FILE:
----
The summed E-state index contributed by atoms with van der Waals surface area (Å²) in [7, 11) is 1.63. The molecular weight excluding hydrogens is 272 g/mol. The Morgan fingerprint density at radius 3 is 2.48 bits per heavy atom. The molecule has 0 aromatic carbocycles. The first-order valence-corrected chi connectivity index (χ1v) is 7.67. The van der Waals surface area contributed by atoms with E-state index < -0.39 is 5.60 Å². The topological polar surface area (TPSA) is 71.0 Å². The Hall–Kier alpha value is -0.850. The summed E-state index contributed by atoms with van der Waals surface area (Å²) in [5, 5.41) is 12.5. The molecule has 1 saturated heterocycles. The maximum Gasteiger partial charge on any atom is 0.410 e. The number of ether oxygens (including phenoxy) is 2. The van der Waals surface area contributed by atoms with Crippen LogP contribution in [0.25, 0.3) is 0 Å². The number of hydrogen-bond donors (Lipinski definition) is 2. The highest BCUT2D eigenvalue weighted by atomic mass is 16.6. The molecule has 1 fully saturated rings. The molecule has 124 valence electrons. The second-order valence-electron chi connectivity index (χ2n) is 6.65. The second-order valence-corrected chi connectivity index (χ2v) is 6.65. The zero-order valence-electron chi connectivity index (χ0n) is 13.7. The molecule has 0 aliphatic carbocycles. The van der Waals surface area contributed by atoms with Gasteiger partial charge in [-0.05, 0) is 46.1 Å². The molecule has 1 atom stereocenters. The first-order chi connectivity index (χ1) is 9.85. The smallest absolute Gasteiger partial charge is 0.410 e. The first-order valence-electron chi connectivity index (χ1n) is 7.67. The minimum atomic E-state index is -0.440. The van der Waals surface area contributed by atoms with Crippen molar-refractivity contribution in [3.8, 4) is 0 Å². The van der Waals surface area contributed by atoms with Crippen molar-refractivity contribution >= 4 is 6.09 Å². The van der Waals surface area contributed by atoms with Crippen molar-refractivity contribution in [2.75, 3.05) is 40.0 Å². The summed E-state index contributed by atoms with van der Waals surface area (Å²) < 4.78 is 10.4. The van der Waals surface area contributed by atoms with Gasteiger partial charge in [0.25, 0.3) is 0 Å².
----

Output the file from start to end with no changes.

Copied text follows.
The summed E-state index contributed by atoms with van der Waals surface area (Å²) in [7, 11) is 1.63. The molecular weight excluding hydrogens is 272 g/mol. The Morgan fingerprint density at radius 3 is 2.48 bits per heavy atom. The molecule has 0 aromatic carbocycles. The first-order valence-corrected chi connectivity index (χ1v) is 7.67. The van der Waals surface area contributed by atoms with E-state index < -0.39 is 5.60 Å². The topological polar surface area (TPSA) is 71.0 Å². The Hall–Kier alpha value is -0.850. The summed E-state index contributed by atoms with van der Waals surface area (Å²) in [5, 5.41) is 12.5. The molecule has 1 saturated heterocycles. The maximum Gasteiger partial charge on any atom is 0.410 e. The number of ether oxygens (including phenoxy) is 2. The van der Waals surface area contributed by atoms with Crippen LogP contribution in [0.25, 0.3) is 0 Å². The number of hydrogen-bond donors (Lipinski definition) is 2. The highest BCUT2D eigenvalue weighted by atomic mass is 16.6. The molecule has 1 fully saturated rings. The molecule has 124 valence electrons. The second-order valence-electron chi connectivity index (χ2n) is 6.65. The second-order valence-corrected chi connectivity index (χ2v) is 6.65. The zero-order valence-electron chi connectivity index (χ0n) is 13.7. The molecule has 0 aliphatic carbocycles. The van der Waals surface area contributed by atoms with Gasteiger partial charge in [-0.05, 0) is 46.1 Å². The molecule has 1 atom stereocenters. The first-order chi connectivity index (χ1) is 9.85. The smallest absolute Gasteiger partial charge is 0.410 e. The first-order valence-electron chi connectivity index (χ1n) is 7.67. The minimum atomic E-state index is -0.440. The van der Waals surface area contributed by atoms with Crippen molar-refractivity contribution in [3.8, 4) is 0 Å². The van der Waals surface area contributed by atoms with Crippen molar-refractivity contribution >= 4 is 6.09 Å². The van der Waals surface area contributed by atoms with Crippen molar-refractivity contribution in [2.75, 3.05) is 40.0 Å². The summed E-state index contributed by atoms with van der Waals surface area (Å²) < 4.78 is 10.4. The van der Waals surface area contributed by atoms with Gasteiger partial charge in [0.25, 0.3) is 0 Å².